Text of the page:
An important ingredient in the development of leaders is mentoring. Named for a character in Greek mythology, mentoring today usually involves pairing a less-experienced person with more experienced people who advise and serve as examples.
Pastor David Kennedy of Community of Grace Church, a Grace Brethren congregation whose facility is located just west of downtown Richmond, Va., is currently serving as a mentor to his associate pastor for family ministries, Brad Gromis. Kennedy, 59, has pastored for nearly three decades and has been at the Richmond church for 12 years. Gromis, 32, is in his first full-time ministry position.
Recently, the two sat down to talk about their relationship.
“We knew it was a unique opportunity for us to be able to input into his life for longevity in ministry,” says Kennedy. Gromis has now been with the Richmond congregation for about three years.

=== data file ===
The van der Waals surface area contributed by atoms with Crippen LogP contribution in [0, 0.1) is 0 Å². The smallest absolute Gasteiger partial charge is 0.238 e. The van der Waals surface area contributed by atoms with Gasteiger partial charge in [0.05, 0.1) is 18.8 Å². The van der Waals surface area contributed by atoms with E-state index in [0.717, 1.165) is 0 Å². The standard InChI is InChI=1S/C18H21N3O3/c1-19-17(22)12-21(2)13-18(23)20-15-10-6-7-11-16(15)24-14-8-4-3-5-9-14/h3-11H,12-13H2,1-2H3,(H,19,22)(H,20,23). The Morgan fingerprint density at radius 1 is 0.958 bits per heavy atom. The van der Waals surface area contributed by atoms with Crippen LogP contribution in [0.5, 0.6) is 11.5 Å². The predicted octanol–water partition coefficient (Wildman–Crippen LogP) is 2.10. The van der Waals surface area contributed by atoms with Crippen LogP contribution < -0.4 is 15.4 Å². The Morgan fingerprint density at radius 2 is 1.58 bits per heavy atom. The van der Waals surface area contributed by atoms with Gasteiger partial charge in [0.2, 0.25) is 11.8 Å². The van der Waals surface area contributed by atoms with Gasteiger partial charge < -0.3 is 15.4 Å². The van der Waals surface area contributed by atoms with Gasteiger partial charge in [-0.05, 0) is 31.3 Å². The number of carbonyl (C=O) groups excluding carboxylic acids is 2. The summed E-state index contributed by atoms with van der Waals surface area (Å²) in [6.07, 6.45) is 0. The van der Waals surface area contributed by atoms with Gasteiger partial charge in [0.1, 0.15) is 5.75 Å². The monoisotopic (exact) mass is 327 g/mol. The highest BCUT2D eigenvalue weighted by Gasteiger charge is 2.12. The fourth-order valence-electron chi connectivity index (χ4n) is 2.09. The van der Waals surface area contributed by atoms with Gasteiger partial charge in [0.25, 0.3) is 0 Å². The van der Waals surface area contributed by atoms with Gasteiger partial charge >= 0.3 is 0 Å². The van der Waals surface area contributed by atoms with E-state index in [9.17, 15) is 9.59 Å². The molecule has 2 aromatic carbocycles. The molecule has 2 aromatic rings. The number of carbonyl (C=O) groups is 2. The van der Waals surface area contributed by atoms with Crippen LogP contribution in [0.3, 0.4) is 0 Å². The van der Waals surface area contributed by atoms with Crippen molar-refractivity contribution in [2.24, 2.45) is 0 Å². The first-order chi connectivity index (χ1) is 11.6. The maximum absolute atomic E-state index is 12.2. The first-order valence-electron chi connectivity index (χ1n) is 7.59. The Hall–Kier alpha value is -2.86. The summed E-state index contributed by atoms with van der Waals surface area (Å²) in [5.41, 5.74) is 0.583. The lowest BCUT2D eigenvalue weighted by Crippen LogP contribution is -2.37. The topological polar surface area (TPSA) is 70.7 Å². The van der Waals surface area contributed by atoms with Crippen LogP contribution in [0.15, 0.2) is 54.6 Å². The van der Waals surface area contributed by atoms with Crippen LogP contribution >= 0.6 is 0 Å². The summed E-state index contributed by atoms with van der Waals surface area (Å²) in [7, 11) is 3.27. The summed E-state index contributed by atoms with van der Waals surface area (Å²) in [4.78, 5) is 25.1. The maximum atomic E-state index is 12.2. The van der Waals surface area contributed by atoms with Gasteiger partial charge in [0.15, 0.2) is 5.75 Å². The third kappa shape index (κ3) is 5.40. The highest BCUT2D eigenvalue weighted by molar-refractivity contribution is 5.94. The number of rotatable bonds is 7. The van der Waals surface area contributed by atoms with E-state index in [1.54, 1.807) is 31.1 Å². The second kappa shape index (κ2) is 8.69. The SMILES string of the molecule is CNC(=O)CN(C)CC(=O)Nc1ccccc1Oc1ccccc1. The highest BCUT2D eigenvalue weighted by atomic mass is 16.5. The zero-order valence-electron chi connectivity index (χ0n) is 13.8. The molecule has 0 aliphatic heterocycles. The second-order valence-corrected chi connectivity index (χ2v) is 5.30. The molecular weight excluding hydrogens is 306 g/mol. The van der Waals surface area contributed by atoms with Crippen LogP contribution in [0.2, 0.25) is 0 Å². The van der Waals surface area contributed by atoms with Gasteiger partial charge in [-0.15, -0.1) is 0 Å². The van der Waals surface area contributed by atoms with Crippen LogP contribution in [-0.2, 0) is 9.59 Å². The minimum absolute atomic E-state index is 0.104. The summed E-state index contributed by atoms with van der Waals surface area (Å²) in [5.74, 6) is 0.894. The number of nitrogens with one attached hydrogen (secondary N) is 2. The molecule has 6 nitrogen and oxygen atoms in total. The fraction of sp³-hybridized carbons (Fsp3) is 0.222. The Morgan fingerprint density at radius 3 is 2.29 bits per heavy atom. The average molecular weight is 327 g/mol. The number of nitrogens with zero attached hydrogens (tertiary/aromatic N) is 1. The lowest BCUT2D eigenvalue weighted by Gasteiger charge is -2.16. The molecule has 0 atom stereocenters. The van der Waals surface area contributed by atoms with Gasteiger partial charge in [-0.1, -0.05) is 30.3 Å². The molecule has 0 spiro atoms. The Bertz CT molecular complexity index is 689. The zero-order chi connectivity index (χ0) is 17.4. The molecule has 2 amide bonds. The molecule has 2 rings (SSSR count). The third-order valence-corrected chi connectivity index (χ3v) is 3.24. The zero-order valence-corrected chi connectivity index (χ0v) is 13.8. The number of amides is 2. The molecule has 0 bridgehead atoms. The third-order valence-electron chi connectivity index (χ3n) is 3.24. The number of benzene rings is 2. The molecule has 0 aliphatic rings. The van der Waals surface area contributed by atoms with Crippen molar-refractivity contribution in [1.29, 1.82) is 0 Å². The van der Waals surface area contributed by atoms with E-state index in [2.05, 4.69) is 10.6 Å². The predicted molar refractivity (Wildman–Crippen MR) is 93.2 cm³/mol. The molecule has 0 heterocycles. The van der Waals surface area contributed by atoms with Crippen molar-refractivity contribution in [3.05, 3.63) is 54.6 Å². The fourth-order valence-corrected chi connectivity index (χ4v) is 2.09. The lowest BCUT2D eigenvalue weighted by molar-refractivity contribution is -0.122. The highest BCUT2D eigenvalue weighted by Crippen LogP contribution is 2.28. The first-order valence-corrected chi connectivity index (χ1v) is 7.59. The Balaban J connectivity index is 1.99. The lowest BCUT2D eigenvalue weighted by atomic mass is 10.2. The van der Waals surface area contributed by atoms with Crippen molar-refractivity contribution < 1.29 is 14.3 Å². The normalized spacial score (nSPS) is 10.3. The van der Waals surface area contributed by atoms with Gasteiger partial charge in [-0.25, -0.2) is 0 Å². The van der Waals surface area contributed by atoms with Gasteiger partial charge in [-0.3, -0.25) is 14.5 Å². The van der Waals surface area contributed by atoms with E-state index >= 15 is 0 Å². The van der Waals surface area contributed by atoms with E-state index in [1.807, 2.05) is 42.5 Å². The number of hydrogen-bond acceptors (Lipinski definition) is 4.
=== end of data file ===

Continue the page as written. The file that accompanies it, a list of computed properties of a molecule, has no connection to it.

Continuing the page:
Gromis describes the experience as, “wonderful . . . because it’s not just Dave but others within the church who have been part of the process of discipling and mentoring.” He says, “Pastor Dave really invests time into developing me as he says, not just for this particular ministry, but for the longevity of ministry.”
Kennedy, in his sermon preparation, will often ask Gromis for his input. Gromis marvels that, “it was so clear that he valued the input . . . it said ‘you are valuable, and your input matters.'” Kennedy responds, “We have a mutual trust in one another and believe that God has brought Brad to our church for the purpose of helping in the ministry. This means helping individuals, including me as the pastor.”
One of the keys to the relationship working well, Kennedy says, is that “in a mentoring relationship it’s so valuable that both of the individuals are teachable. And Brad is very teachable. And yet, at the same time, he has a lot to offer.”
Reflecting on his own ministry experience, Kennedy says, “I know what mentoring has meant in my life, and that’s what I want for Brad. I know that he and his wife really feel God has called them into ministry. We read so many statistics of individuals who leave the ministry